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At this critical moment in the country’s health care reform process, citizens from coast to coast are meeting to discuss what lies ahead.

Such a discussion took place on Monday morning at the University of Pennsylvania Law School. The Field Center — a group dedicated to making reforms in child welfare — hosted the event.

The center is associated with the School of Social Policy and Practice, Penn Law, Penn Medicine and the Children’s Hospital of Philadelphia.

The event, entitled “Health Care Reform — Hope for the Welfare of Children,” was the first community symposium of the year.

The panelists included U.S. Representative Allyson Schwartz of Pennsylvania’s 13th District and Donald Schwarz, Philadelphia deputy mayor for health and opportunity. State Representative Mike Gerber introduced the two speakers.

Schwartz began her segment by addressing some major healthcare-related concerns.

We must focus on providing affordable, accessible health coverage for all Americans, while also maintaining the rising health care costs for businesses, families and local governments, according to Schwartz.

She also discussed the broader challenges of the new proposed system.

“If we were just expanding a federal program, that would actually be a lot easier,” she said. “We are building on a private-public system though, so we have to look at rules and regulations of the private insurance market.”

Schwartz also spoke positively about Obama’s progress and its effect on the youth of Philadelphia.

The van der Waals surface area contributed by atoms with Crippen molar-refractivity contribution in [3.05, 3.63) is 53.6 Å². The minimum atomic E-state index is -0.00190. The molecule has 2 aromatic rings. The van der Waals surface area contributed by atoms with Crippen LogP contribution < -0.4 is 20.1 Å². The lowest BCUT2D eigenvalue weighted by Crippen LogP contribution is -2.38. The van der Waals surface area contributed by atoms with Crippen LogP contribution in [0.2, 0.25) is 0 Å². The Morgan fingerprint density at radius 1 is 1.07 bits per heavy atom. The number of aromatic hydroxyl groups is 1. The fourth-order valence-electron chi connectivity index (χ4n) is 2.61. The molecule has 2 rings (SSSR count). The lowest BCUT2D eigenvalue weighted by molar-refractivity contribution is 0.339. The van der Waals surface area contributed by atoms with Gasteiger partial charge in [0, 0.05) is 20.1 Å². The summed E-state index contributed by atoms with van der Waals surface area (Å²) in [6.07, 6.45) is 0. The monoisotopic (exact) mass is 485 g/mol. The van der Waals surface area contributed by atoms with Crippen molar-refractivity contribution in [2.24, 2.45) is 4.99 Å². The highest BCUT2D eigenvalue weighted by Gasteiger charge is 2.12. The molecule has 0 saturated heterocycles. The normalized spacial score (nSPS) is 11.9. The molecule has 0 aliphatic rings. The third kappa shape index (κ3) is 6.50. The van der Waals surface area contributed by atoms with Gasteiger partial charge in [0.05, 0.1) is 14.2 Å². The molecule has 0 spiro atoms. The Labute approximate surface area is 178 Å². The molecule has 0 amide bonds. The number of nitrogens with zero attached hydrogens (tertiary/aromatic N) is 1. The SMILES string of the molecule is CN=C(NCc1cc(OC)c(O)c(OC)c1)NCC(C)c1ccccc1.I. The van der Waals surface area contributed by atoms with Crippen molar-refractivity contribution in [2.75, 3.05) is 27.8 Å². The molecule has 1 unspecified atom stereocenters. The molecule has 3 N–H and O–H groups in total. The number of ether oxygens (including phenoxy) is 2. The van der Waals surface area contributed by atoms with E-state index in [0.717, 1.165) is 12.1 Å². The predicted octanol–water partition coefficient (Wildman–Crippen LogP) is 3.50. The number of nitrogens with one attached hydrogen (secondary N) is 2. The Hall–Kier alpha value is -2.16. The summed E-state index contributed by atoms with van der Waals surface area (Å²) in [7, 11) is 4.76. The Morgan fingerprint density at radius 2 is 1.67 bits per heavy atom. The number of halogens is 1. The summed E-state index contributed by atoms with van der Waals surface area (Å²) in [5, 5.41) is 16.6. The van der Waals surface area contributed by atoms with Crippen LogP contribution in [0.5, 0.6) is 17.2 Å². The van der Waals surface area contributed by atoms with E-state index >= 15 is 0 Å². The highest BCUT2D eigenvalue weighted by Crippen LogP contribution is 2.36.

When it was Schwarz’s turn to speak, he emphasized how important it was for Americans to read at least the detailed summaries of the new health care legislation from the House and the Senate.

“If we care about children, these two pieces of legislation represent one of the greatest opportunities to create an agenda that is positive and supportive,” he said.

Schwarz highlighted the impact this legislation would have on local children.

There would be funding for chronic disease prevention, school health centers, federally funded health centers and a women’s health center.

Currently, Philadelphia has a system of 32 federally funded health centers.

In addition to creating new centers, a federal regulatory process could also keep these existing programs intact, Schwarz explained.

Many of those who left the Levy Conference Center at the conclusion of the program felt more informed about children’s welfare and health care, especially in Philadelphia.

“The symposium was insightful,” SP2 student Alison Petok remarked. “The panelists gave a good overview of what’s going on right now with health care reform and how important it is that we stay informed.”

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